Sarah Josepha Hale: Author, Influencer, and "The Mother of Thanksgiving"
By Elaine Marie Cooper
Until very recently, I’d never heard of Sarah Josepha Hale. But after reading about her, I may now be one of her biggest admirers.
She was born in 1788 in Newport, New Hampshire to a veteran of the American Revolution and his wife. Sarah’s parents both believed in education for their sons as well as their daughters, a rare concept in that day. She was homeschooled by her mother and her brother, Horatio, who had attended Dartmouth. She also excelled at self-learning.
She became a local schoolteacher and, in 1811, she met David Hale, a lawyer, who supported Sarah in her scholarly endeavors. The couple married in 1813 and had five children. Sadly, David died shortly after the birth of their last child in 1822. According to the National Women’s Historical Society, “Sarah was so grief-stricken, she wore black for 57 years until her own death in 1879.”
Prior to David’s death, Sarah had been a rather quiet, unassuming woman devoted to her home and family. Widowhood forced her to consider other means of income and she began writing poetry. In 1823, with the financial help of her husband’s Freemason lodge, Sarah published a collection of her poetry entitled, The Genius of Oblivion. Four years later, she published her first novel, Northwood, North and South. She became one of the first novelist to write about slavery. The story supported relocating slaves to freedom in Liberia.
Sarah Hale is best known for her famous book, Poems for our Children. It included a beloved story from her childhood. “Mary Had a Little Lamb” was instantly successful as a favorite nursery rhyme.
In 1828, the Rev. John Blake asked her to accept the position of editor at The Ladies Magazine. She enthusiastically accepted, although she let it be known that she preferred the title of “editress.”
The editor of Godey’s Lady’s Book bought the Ladies Magazine and Sarah Hale became editor. She insisted that she edit from Boston so she could be close to her youngest son, William, who attended Harvard.
She remained editor at Godey’s for forty years until she was nearly 90. Godey’s readership was the largest of its day, with over 150,000 subscribers. Both Godey’s and Sarah were considered the largest influencers on American life during that time.
But Sarah Hale’s influence expanded beyond literature. She found worthy causes that she supported wholeheartedly. She raised $30,000 for the completion of the Bunker Hill Monument. When construction stalled, she didn’t give up. She asked her readers to donate one dollar each. The she organized a craft fair in the Quincy Market where shoppers could purchase handmade quilts, jewelry, baskets and signed letters by Washington, James Madison, and the Marquis de Lafayette. Through her efforts, the 221-foot obelisk was completed.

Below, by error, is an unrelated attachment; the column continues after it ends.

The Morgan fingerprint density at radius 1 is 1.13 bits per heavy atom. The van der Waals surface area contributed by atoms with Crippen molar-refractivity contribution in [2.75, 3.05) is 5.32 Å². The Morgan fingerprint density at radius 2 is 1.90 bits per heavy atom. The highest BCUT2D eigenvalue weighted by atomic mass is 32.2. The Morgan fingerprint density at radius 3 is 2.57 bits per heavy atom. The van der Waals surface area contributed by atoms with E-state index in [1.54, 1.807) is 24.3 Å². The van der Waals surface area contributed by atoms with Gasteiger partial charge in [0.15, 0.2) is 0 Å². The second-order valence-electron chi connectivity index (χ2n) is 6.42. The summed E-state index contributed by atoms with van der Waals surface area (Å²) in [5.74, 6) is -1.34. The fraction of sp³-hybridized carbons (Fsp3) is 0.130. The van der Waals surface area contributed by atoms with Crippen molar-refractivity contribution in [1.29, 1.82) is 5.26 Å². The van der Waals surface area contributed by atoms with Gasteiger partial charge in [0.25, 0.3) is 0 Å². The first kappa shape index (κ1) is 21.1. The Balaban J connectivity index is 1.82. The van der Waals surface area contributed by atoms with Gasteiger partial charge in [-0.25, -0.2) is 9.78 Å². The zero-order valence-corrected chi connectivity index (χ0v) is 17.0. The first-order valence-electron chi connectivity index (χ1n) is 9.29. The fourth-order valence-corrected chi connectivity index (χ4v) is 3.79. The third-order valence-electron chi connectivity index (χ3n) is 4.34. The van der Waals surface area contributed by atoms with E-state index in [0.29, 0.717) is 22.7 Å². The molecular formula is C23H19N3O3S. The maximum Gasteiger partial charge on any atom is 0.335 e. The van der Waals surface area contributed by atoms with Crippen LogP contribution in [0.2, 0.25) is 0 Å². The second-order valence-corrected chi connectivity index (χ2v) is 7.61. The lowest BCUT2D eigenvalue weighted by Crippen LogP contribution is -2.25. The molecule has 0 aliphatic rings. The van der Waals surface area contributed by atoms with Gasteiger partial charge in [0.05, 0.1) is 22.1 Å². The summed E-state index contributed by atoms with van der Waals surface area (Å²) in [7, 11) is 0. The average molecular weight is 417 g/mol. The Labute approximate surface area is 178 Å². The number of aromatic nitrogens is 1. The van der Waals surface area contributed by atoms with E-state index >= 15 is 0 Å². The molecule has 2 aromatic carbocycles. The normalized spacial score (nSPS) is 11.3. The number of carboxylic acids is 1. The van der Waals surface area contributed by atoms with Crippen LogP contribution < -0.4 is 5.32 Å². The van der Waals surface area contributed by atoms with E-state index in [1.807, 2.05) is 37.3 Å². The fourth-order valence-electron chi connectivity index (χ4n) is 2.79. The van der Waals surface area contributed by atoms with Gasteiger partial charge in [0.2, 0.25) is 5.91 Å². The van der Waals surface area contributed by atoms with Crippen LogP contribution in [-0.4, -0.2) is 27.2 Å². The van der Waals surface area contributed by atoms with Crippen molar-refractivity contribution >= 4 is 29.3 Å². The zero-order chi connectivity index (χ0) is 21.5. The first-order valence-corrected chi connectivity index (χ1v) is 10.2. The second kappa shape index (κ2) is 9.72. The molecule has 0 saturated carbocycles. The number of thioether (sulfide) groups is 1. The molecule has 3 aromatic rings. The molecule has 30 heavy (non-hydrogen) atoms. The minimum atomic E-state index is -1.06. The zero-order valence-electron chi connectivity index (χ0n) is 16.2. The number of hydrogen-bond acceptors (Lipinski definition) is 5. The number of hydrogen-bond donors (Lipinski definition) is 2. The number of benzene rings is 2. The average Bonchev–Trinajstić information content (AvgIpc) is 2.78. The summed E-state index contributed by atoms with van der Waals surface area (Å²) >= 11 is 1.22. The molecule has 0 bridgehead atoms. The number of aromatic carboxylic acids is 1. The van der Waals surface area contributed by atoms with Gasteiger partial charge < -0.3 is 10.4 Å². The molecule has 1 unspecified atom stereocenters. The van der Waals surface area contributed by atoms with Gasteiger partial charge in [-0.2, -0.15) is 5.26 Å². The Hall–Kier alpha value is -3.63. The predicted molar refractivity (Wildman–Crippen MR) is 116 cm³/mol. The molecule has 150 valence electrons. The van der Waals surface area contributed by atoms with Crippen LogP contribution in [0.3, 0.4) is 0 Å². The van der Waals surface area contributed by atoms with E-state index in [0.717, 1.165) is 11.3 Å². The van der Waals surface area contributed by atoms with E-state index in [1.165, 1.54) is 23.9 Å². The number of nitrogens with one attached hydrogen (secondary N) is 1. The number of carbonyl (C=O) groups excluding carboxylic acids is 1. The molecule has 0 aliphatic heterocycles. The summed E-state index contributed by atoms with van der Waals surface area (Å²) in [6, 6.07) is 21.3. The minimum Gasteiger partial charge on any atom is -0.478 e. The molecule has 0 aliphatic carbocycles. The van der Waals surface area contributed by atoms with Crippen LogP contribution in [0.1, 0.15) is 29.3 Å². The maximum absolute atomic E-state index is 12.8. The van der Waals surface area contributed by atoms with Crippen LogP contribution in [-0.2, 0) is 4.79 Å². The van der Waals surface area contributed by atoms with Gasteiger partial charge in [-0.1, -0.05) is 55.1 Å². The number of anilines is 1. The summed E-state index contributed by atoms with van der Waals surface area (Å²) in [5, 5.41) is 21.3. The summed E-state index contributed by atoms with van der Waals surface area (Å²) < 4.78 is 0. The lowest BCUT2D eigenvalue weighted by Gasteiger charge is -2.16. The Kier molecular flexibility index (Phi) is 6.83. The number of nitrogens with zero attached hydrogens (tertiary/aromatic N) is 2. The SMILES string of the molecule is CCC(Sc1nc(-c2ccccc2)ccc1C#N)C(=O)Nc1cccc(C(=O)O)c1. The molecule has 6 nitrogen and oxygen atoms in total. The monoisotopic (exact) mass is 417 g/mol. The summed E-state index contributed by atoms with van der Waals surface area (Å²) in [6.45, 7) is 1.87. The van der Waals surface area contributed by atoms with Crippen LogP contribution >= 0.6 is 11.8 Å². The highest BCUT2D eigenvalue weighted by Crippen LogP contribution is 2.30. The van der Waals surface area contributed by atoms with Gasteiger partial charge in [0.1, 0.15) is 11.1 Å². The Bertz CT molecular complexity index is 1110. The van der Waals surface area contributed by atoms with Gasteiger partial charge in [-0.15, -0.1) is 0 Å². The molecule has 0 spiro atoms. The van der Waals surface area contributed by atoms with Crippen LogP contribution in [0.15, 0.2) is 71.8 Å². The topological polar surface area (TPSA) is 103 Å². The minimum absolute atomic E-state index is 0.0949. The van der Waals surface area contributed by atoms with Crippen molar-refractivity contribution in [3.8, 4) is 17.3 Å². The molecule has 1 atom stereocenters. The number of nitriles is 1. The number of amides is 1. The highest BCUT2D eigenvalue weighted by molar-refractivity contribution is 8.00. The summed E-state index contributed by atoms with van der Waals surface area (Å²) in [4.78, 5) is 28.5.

Sarah supported the preservation of George Washington’s Mt. Vernon plantation. She hoped it would be a symbol of unity that both the Northern and the Southern states could agree upon.
In 1846, before the Civil War, Sarah could see the divisiveness growing in the United States. She wrote a letter to President Zachary Taylor to encourage the formation of a national holiday called Thanksgiving. He declined. She did not give up. She continued her efforts by writing to President Fillmore. Then Presidents Pierce and Buchanan. Finally, she wrote to President Abraham Lincoln, as well as Secretary of State, William Seward. They received the letters in 1863 following the Battle of Gettysburg.
Within a week, Seward had drafted Lincoln’s official proclamation, fixing the national holiday on the final Thursday of every November. It was a move the two men hoped would help “heal the wounds of a nation.” Sarah Hale’s nickname became the “Mother of Thanksgiving.”
Sarah Hale continued to write many novels and poems. In 1877, Thomas Edison used the opening lines of her beloved nursery rhyme, “Mary Had a Little Lamb” as his first attempt to record his voice on a phonograph. It recorded it, much to his surprise.
Hale was a combination of fiercely feminine while espousing the rights of women to be well educated, own property, and be in the workplace. She drew the line at women being politically active, encouraging them to “shape the morality of society.” Through her writings, she hoped that “women would be a force of peace and stability, fully separate from the partisan political divides that preoccupied their men.”
The woman who influenced so many in the 19th century, closed her eyes in sleep at her home in Philadelphia, on April 30, 1879.
For more information on Sarah Josepha Hale:
Award-winning author, Elaine Marie Cooper, never thought she’d see her name listed on published books. Now researching her eighth novel and ninth book, she is too caught up in her passion to write to stop any time soon. She says the Lord called her to create books and she’ll obey that calling until He says to stop.
Her most recent releases are “Scarred Vessels,” winner of the 2021 Selah Award, and “Love’s Kindling,” finalist in the 2020 Selah Award, and Book 1 in the Dawn of America series.
Her only non-fiction release is the memoir of her daughter, Bethany who passed away from a brain tumor in 2003. It was also a Selah Winner in 2015.
Cooper is a mom of 2 grown sons and GiGi to 5 of “the most beautiful grandchildren ever.”